European Countries

We’ve collected some pertinent information for each of the countries of Europe, including region, language(s), currency, population, and capital city, and we provide this information to you on this site in table form. For each European country we have a dedicated page of information — for example, here’s the page for Sweden. We also offer convenient tagging of countries to indicate their use of the Euro currency, along with their membership in the European Union and/or the Schengen Area. European regions as provided on this site reflect the geographical sub-regions of Europe as defined by EuroVoc, maintained by the European Union.

Note that we’ve excluded a few countries due to their small populations (fewer than 1 million inhabitants) — specifically the Holy See, San Marino, Monaco, and Liechtenstein. Additionally, while some may quibble about which countries should be considered to be classified as part of Europe, we’ve reflected the EuroVoc listing for consistency and inclusion. So, for example, we include the countries of the Caucuses such as Georgia, Armenia, and Azerbaijan.

The Euro (EUR) (€) is the official currency for most of the European Union (EU) member states. For more information, see the EU’s Euro page and/or the Wikipedia article on the Euro. To find out which EU (and non-EU) countries officially use the Euro, see our Euro country list.

To learn more about the European Union and its member states, visit the official EU website and/or the Wikipedia article on the EU. To see the EU member states, visit our EU country listing.

The Schengen Area, also sometimes referred to as the Schengen Zone, is a collection of European countries that have abolished all passport and all other types of border control at their mutual borders, thereby providing one jurisdiction for international travel. For additional information on the Schengen Area, see the European Commission’s site and/or the Wikipedia article about the Schengen Area. To see the Schengen Area member states, visit our Schengen Area listing. While offering convenience for traveling between many European countries, one practical impact of the Schengen Area is that a traveler without a visa can only stay in the Schengen Area for 90 days in any 180-day period. This means that moving between Schengen Area member countries does not restart the days count for the maximum time spent — for example, the maximum stay without a visa continues even if one travels from Norway to the Czech Republic and then to Spain. The EU offers a short stay calculator for the Schengen Area to help you keep track of time spent in member countries to be sure you stay within the limit.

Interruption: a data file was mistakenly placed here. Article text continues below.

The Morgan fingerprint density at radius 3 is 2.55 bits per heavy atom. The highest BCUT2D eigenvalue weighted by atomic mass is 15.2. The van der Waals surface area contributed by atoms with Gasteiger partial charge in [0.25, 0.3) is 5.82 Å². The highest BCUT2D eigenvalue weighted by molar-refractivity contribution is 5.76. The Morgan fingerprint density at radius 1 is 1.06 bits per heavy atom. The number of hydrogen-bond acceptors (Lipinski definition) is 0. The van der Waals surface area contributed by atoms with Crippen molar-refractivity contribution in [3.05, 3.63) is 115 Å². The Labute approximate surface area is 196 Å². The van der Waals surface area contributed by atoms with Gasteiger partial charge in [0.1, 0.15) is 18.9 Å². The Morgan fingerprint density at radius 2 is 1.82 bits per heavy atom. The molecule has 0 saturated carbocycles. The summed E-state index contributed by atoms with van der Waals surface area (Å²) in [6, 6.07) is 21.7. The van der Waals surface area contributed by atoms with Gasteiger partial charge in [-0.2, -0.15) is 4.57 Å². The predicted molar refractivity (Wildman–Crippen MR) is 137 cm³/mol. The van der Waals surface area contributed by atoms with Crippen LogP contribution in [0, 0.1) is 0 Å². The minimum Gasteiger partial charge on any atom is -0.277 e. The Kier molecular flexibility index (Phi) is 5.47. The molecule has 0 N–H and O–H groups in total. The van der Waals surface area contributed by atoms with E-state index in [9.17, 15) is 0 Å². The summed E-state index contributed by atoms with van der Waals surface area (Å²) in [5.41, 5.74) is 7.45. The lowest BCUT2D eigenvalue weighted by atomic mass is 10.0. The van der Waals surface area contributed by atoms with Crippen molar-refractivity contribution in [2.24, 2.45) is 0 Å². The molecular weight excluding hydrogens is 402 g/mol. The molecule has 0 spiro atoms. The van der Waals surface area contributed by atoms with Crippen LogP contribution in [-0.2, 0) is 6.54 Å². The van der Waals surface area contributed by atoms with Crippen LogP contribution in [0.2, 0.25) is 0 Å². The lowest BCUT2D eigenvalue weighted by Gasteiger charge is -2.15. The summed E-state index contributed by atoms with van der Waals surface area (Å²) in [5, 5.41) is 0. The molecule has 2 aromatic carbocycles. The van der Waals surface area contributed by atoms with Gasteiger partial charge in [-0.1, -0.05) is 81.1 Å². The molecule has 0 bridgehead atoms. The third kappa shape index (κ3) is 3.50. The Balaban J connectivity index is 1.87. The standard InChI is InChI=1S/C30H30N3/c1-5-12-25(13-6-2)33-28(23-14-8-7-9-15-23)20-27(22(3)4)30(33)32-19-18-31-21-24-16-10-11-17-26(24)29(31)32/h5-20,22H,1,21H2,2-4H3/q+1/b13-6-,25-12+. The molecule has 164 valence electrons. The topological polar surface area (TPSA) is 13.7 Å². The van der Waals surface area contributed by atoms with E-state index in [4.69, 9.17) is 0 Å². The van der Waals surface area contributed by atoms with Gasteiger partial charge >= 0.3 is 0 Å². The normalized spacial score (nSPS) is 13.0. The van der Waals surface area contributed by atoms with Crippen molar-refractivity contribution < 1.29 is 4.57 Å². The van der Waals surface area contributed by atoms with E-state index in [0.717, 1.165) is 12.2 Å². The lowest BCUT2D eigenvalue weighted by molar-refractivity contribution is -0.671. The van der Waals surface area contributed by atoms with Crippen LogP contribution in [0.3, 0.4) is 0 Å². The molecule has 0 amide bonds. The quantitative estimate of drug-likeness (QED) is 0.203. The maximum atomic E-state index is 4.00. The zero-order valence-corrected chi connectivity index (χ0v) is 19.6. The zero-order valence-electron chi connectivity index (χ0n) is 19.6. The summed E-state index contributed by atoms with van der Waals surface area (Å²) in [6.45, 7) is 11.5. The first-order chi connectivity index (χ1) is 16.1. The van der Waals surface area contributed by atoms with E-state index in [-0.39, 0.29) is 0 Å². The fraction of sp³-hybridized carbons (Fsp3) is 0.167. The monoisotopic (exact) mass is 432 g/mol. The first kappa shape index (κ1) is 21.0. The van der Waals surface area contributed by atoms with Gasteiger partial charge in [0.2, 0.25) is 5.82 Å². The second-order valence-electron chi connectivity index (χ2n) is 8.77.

In addition to the information offered for each country as described above, individual country pages on TheEuroFiles site provide visa information, such as whether a visa is required to visit, and what the maximum stay duration is without a visa. Please note that the focus audience for this site is United States citizens, and so the visa information reflects the situation for US citizens primarily. This is because we ourselves are US citizens, and it would become unwieldy to attempt to reflect visa situations for all “source” countries around the world for each destination European country. We also include a link to the country’s immigration office website so you can check for yourself there what options you have for visiting or living the respective country.

If you’re ready to explore a particular region in Europe, you can jump right in using one of the convenient groups below:

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